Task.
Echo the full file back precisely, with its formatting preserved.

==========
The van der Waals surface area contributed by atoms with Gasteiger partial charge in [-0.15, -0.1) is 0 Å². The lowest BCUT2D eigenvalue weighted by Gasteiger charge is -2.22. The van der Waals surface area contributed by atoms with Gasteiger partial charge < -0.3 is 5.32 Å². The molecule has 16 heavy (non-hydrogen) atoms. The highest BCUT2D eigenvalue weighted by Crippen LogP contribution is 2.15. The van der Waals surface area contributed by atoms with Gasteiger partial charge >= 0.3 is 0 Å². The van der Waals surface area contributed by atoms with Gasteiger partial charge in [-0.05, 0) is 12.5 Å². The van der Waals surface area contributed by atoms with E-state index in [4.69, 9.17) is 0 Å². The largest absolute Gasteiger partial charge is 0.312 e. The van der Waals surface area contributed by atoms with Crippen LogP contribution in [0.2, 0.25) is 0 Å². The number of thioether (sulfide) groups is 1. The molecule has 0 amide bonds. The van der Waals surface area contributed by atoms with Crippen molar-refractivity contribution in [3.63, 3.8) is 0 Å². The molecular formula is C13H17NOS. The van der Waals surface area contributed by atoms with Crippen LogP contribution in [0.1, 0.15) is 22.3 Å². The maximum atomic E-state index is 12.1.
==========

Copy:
The van der Waals surface area contributed by atoms with Gasteiger partial charge in [-0.15, -0.1) is 0 Å². The lowest BCUT2D eigenvalue weighted by Gasteiger charge is -2.22. The van der Waals surface area contributed by atoms with Gasteiger partial charge < -0.3 is 5.32 Å². The molecule has 16 heavy (non-hydrogen) atoms. The highest BCUT2D eigenvalue weighted by Crippen LogP contribution is 2.15. The van der Waals surface area contributed by atoms with Gasteiger partial charge >= 0.3 is 0 Å². The van der Waals surface area contributed by atoms with Gasteiger partial charge in [-0.05, 0) is 12.5 Å². The van der Waals surface area contributed by atoms with E-state index in [4.69, 9.17) is 0 Å². The largest absolute Gasteiger partial charge is 0.312 e. The van der Waals surface area contributed by atoms with Crippen LogP contribution in [0.2, 0.25) is 0 Å². The number of thioether (sulfide) groups is 1. The molecule has 0 amide bonds. The van der Waals surface area contributed by atoms with Crippen molar-refractivity contribution in [3.63, 3.8) is 0 Å². The molecular formula is C13H17NOS. The van der Waals surface area contributed by atoms with Crippen LogP contribution in [0.1, 0.15) is 22.3 Å². The maximum atomic E-state index is 12.1.